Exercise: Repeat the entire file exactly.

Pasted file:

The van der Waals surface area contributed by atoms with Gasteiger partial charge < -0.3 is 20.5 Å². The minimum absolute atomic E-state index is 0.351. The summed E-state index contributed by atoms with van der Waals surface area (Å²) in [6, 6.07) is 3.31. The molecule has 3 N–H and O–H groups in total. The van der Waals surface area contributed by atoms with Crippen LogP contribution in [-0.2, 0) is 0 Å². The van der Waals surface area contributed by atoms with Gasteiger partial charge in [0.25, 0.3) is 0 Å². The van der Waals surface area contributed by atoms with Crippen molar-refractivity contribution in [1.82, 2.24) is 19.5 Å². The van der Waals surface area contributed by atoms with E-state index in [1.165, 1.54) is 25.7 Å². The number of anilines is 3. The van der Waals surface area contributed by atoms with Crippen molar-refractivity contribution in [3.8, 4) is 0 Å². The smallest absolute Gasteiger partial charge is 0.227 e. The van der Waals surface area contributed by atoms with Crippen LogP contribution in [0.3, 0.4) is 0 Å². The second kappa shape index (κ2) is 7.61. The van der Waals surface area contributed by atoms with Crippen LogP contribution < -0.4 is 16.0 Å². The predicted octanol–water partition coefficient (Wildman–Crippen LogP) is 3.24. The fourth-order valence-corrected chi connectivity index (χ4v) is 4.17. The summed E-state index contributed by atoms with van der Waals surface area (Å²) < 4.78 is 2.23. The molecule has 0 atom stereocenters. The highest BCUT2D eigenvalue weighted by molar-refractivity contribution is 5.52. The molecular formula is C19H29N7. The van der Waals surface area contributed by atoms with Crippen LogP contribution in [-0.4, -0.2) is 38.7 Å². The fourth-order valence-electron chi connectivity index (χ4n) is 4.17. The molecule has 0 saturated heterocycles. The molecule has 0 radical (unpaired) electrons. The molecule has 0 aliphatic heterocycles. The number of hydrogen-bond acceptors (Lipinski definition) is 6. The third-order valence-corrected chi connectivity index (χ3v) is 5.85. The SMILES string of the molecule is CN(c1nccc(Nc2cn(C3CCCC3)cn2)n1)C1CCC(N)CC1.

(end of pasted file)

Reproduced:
The van der Waals surface area contributed by atoms with Gasteiger partial charge < -0.3 is 20.5 Å². The minimum absolute atomic E-state index is 0.351. The summed E-state index contributed by atoms with van der Waals surface area (Å²) in [6, 6.07) is 3.31. The molecule has 3 N–H and O–H groups in total. The van der Waals surface area contributed by atoms with Crippen LogP contribution in [-0.2, 0) is 0 Å². The van der Waals surface area contributed by atoms with Gasteiger partial charge in [0.25, 0.3) is 0 Å². The van der Waals surface area contributed by atoms with Crippen molar-refractivity contribution in [1.82, 2.24) is 19.5 Å². The van der Waals surface area contributed by atoms with E-state index in [1.165, 1.54) is 25.7 Å². The number of anilines is 3. The van der Waals surface area contributed by atoms with Crippen molar-refractivity contribution in [3.8, 4) is 0 Å². The smallest absolute Gasteiger partial charge is 0.227 e. The van der Waals surface area contributed by atoms with Crippen LogP contribution in [0.3, 0.4) is 0 Å². The second kappa shape index (κ2) is 7.61. The van der Waals surface area contributed by atoms with Crippen LogP contribution < -0.4 is 16.0 Å². The predicted octanol–water partition coefficient (Wildman–Crippen LogP) is 3.24. The fourth-order valence-corrected chi connectivity index (χ4v) is 4.17. The summed E-state index contributed by atoms with van der Waals surface area (Å²) < 4.78 is 2.23. The molecule has 0 atom stereocenters. The highest BCUT2D eigenvalue weighted by molar-refractivity contribution is 5.52. The molecular formula is C19H29N7. The van der Waals surface area contributed by atoms with Crippen LogP contribution in [-0.4, -0.2) is 38.7 Å². The fourth-order valence-electron chi connectivity index (χ4n) is 4.17. The molecule has 0 saturated heterocycles. The molecule has 0 radical (unpaired) electrons. The molecule has 0 aliphatic heterocycles. The number of hydrogen-bond acceptors (Lipinski definition) is 6. The third-order valence-corrected chi connectivity index (χ3v) is 5.85. The SMILES string of the molecule is CN(c1nccc(Nc2cn(C3CCCC3)cn2)n1)C1CCC(N)CC1.